Structuring a nearly-$200 million financing deal is not without its challenges, CBRE SVP Scott Peterson tells SoCal Real Estate. As we recently reported, CBRE Capital Markets’ Debt & Structured Finance team arranged a $199 million loan on behalf of Strata Equity Group for its purchase of an 11-property apartment portfolio located within a master-planned community of St. Charles, Maryland, 13 miles from the Washington, D.C. Beltway.
We spoke with Peterson about the uniqueness of this transaction and the challenges it presented to him and his team.
SoCal Real Estate: What was unique for you about this transaction?
Scott Peterson: Strata Equity Group, which is based in San Diego, has had an aggressive buying strategy for the last couple years. The firm has been expanding what was traditionally their footprint on the West Coast – California, Phoenix, Denver – to include some larger portfolios in the Southeast, which allowed them to gain some traction in the Northeast. Managing from San Diego and having one property in the D.C. area doesn’t create a whole lot of economies of scale, but buying 11 properties does.
What was unique in this transaction is that all 11 properties are in one submarket: Waldorf, Maryland. It’s also unique in that you’re basically buying a majority of the apartments in the market, and they’re all competitive to one another. So, I think that was a challenge – because you’re basically controlling and buying a market – plus, you’re talking about a $300 million-plus portfolio.
The transaction also speaks well to our platform. We have a program that we internally call reciprocal advantage. When Strata, a good client of ours in San Diego, goes across the country and gets approached by the sales group in Baltimore – who didn’t know who Strata was – that client is immediately identified as having a relationship with us, so the Baltimore team started calling us and asking who Strata was. Bringing in our counterparts in the D.C. market who have transacted in Waldorf and know the market allowed us to educate the buyers through them on the market, in addition to what debt might be available and the strengths and weaknesses of financing these deals. It was a good team effort.
Also, Strata self-manages most of its portfolio out west, but there was an existing management company onsite in Waldorf named Kettler that has been in place since basically the beginning, so Strata ended up retaining it as property manager given its history with all 11 assets. This created a lot of economies of scale.
What are the challenges you encountered in structuring such a large financing deal on so many different properties?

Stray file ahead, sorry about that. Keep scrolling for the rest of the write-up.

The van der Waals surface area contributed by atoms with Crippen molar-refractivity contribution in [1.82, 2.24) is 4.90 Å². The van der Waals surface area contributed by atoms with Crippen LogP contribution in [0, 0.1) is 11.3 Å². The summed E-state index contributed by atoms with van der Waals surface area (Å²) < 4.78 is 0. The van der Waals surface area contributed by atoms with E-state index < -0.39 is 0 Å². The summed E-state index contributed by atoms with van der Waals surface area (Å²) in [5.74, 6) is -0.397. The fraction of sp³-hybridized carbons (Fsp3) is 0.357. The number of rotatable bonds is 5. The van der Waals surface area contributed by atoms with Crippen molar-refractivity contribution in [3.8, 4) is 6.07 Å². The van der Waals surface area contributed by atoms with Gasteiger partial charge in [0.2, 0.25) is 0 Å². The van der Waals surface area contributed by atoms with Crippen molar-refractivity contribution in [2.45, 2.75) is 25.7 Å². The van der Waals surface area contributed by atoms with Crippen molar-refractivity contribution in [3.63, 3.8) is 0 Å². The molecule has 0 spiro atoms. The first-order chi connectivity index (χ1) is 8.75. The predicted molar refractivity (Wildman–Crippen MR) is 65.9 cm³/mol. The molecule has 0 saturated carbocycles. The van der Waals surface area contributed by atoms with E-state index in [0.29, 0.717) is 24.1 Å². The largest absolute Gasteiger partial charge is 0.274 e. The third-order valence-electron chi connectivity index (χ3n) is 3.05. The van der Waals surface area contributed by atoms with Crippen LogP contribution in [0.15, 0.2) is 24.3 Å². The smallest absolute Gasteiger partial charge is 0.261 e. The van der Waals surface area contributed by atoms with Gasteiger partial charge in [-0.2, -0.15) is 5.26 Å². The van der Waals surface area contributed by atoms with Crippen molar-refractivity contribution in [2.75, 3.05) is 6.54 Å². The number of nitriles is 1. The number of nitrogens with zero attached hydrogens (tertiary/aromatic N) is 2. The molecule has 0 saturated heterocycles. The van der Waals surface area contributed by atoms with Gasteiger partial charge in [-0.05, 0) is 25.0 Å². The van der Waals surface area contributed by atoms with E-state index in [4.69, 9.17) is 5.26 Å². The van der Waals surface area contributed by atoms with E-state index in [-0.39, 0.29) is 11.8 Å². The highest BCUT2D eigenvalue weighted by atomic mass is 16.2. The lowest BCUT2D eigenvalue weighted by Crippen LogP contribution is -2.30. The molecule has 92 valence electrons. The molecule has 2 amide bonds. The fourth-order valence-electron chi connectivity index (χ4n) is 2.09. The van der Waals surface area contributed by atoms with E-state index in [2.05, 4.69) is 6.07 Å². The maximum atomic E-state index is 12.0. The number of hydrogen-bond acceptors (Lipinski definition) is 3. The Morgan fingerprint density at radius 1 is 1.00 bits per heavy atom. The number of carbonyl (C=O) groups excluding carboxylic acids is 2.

The biggest challenge was that interest rates had jumped pretty dramatically during the process, so there was a small price reduction because of that jump. The buyer is more cash-on-cash focused, so an interest-only loan was important to them. They also like to stage their maturities, and having 11 properties whose loans all matured at the same time would have added more risk in their portfolio, so we tried to do a 12-year loan, full-term, interest only. We originally looked to 70 percent leverage, pricing it accordingly, but eventually dropped to 65 percent and got a better rate. Dropping the leverage decreased the risk from a lender standpoint, and we were able to get a very aggressive spread from Fannie Mae, with whom we are a direct lender.
How else did the distance between your office and the buyer and the properties’ location come into play?
Strata is literally across the street from us here. Physically and business-wise, our relationship with them is very strong. Utilizing our counterpoints on the financing side, as well as our sisters and brothers on the sales side of CBRE – that’s where we were able to bridge that gap. One of the advantages we had in this deal is that Fannie Mae and Freddie Mac both reside in the D.C. area, so we were able to – with the two primary principals of Strata – have our team meet us there and give us a tour of the market and then visit Fannie Mae and Freddie Mac, sit in their offices, and explain why we are doing this deal, why it’s a great deal, and why they should be aggressive on pricing and rate.
What else should our readers know about this transaction?
We had another challenge: The construction dates on the properties in this portfolio ranged from the 1970s to 2015. That’s a wide range of ages, but it plays off well. Not one of the assets is exactly the same. Basically, Strata has a pool of assets to rent to everyone from the lower-end renter to the top-end renter. One of the most interesting things to know about the transaction is that it was a little bit of a challenge to sell 11 properties for $300 million all in one market. You get a higher return on the older properties and less of a return on the newer ones. Most buyers want properties in a portfolio to be the same age, so Strata was the right group to do that.